The announcement that Wayne Rooney will assume the mantle of club captain at Manchester United for the coming season will certainly divide opinion amongst fans, and that is another discussion for another day. One decision which should be universally welcomed amongst the Old Trafford faithful, however, is Darren Fletcher’s appointment as Wayne’s understudy. Fletch may not be the most talented footballer ever to pull on a red shirt, nor the most vocal, fearsome presence on the pitch (Roy Keane, anyone?) but there are many reasons that he is an ideal choice for the vice-captaincy.
Firstly, it may seem odd for Louis van Gaal to have selected a player for this role who has not been a regular feature of United’s first team over the past few years. Of the six pre-season fixtures under the new manager though, the Scottish midfielder has started five – clearly an integral part of his plans for the season ahead. Making up a central midfield duo with the dazzlingly promising new recruit, Ander Herrera, Fletch has been showing the form of old – tireless legs, consistent link-up play and defensive solidity. There have been prayers from United fans the world across for a new midfield signing but with no sign of any imminent arrivals, perhaps this is the perfect chance for Fletcher to show that he still has what it takes to play at the highest level.
There is a time and a place for sentimentality in football as it can be all too easy to get carried dreamily away by attachments to certain players, managers or fixtures. When it comes to Darren Fletcher, however, all of the affection and respect is entirely justifiable. Ulcerative colitis is a deeply debilitating illness which can affect sufferers in a host of different ways, but it is – at the very least – going to leave you feeling weak and drained, pretty much constantly. For the average person this is, at best, incredibly inconvenient and in severe cases, completely life-changing. For a professional athlete to develop the condition, lose a dramatic amount of bodyweight, overcome it, and return to playing for one of the world’s top football clubs, is truly astounding and should be applauded by all. It is a testament to Fletch’s mental strength and desire to return that he is still involved in the game at all and this can only be a direct inspiration to any young player who now operates under his vice-captaincy. If that isn’t captain material, I don’t know what is.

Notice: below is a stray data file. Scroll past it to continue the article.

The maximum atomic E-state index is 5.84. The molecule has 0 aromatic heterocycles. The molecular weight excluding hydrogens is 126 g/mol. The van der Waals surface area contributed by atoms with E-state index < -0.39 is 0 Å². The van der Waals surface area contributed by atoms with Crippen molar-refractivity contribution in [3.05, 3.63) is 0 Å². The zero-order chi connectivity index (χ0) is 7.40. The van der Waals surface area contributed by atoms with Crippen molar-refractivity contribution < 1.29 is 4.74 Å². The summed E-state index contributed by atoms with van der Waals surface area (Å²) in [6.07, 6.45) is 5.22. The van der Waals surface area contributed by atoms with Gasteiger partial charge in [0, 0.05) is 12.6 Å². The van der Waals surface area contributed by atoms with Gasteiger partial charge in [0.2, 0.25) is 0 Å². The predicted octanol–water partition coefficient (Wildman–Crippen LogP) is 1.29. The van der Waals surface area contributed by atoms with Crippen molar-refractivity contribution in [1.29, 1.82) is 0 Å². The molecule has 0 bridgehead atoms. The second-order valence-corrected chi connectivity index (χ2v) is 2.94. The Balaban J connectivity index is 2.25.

Having lost Giggs, Vidic, Ferdinand and Evra this summer, United are left with very few senior figures in the dressing room. Fletcher has been around since 2003, fighting his way through a period of criticism from his own fans before becoming an integral part of a championship winning side; just think back to how his presence (due to a contentious suspension) was so sorely missed in the 2009 Champions League final against Barcelona. He has been through it all in a United shirt and his experience alone will demand respect from the newer members of the squad.
The vice captaincy role may not be one of the most prestigious accolades in football but it is a vote of faith in Fletcher and a reward for everything that he has given to Manchester United. We’re over the moon for you, Darren, and we’re sure that you’ll do us proud.